Monday Mysteries – Mermaids…? with Helen Hollick

Mysteries, thrillers, crime novels, who-dun-its,
cosy mysteries
 … real mysteries, historical mysteries…
it’s all a mystery to me!
When I decided to write a prequel short read story for my Sea Witch Voyages, I grabbed the opportunity to fill in a few gaps left (somewhat gaping) from my Jesamiah Acorn’s past. An opportunity to write the story of how he became a pirate, and how he originally ‘met’ the eventual love of his life, the white witch, Wise One of Craft, Tiola. (Say it Tee-o-la, not Tee-oh-la) – and to write a story about a mermaid.

The first edition was published as an e-book only by Silverwood Books, but this year (2021) I obtained the rights back and decided to re-issue it as e-book and paperback – with a brand new cover and a few additional scenes.

For that original edition I had been limited to forty thousand words, maximum, now, doing it myself I could expand a little, so I decided to add a few scenes of Tiola’s early life as well. (There have been hints about her background in the main Voyages – her Cornish home, her abusive father, her discontented – nay, unhappy – mother. Her ‘witch grandmother…)

That original, and the new edition, was a challenge because I had to ensure the continuity. What happens in When The Mermaid Sings had to tie in with everything from my characters’ lives in the other books.

In Sea Witch, Jesamiah is in his early twenties, in Mermaid he is not quite fifteen when the story opens.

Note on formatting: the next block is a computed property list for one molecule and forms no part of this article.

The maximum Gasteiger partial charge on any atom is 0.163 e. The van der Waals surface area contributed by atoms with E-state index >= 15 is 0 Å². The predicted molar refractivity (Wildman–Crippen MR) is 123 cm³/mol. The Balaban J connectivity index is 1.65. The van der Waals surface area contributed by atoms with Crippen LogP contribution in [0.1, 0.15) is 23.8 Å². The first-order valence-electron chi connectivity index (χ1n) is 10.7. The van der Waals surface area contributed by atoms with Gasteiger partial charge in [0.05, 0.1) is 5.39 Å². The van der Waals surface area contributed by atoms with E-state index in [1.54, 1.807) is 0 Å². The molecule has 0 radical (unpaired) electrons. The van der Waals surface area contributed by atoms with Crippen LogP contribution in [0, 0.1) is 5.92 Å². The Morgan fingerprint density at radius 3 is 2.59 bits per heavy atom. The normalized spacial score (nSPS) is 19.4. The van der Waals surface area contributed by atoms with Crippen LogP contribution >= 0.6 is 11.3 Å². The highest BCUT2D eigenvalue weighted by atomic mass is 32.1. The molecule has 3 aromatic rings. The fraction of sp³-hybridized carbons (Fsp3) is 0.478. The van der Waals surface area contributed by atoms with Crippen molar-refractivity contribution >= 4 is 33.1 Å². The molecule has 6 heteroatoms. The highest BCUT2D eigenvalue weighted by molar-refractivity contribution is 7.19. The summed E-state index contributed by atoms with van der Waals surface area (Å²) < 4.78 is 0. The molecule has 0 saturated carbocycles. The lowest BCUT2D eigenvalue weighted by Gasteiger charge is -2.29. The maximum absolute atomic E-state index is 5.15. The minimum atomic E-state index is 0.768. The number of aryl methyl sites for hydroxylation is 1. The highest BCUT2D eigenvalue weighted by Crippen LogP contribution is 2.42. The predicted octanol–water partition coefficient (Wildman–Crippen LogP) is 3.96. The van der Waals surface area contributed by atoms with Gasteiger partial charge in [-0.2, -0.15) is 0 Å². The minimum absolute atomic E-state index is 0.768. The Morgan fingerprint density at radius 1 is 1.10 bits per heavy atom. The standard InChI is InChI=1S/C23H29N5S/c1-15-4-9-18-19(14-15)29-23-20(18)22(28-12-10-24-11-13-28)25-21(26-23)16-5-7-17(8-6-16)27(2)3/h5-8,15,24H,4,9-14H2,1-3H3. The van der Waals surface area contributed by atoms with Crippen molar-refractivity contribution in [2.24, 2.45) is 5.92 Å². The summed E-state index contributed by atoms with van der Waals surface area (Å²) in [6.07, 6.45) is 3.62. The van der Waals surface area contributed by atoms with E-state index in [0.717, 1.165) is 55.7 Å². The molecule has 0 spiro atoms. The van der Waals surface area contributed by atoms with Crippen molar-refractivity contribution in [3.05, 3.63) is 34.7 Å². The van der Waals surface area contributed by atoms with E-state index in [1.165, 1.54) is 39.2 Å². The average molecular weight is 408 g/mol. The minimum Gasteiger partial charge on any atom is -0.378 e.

Tiola is younger. She is a child still, although her ‘Craft’ is awakening and mentally she is older than her physical age.

My challenge was to bring in the mermaid, the character from the title, and to bring her in realistically. Mermaids do not exist, but that’s not going to stop authors writing about them is it? 

To the sailors of the past mermaids were very much real creatures, with the caveat that all sailors, like fishermen, were capable of exaggerating tall tales. (Or should that be fishy tails?)
Mermaid, On The Bow, Evening, Gloomy Sky
Mermaid figurehead

Mermaids are aquatic creature half-female or male (mermen) and half-fish. They have been characters of fictional tales since early times.  Assyria has the accolade of the first (as far as we know) stories, with the goddess Atargatis, who changed herself into a mermaid for accidentally killing her human shepherd lover. (Why the connection between shepherd and a mermaid I’ve no idea). Human-like creatures with the tails of fish are in Mesopotamian artwork from the Old Babylonian Periods. They seem to have been regarded as protective figures – as the figureheads on seventeenth and eighteenth-century sailing ships seem to have been.

Folklore associates them with floods, shipwrecks and storms, often enticing sailors to their doom, although other stories depict them as the opposite – of rescuing drowning sailors. Alexander the Great’s sister, Thessalonike, in Greek legend, became a mermaid of the Aegean sea after her death. She would appear to passing sailors and ask if King Alexander still lived. A positive answer of “He lives, reigns and conquers the world” would result in her disappearing into calm waters. Woe betide a negative response, for she would create a terrible storm and sailors would drown. Which is a very inventive way of explaining unexpected storms at sea!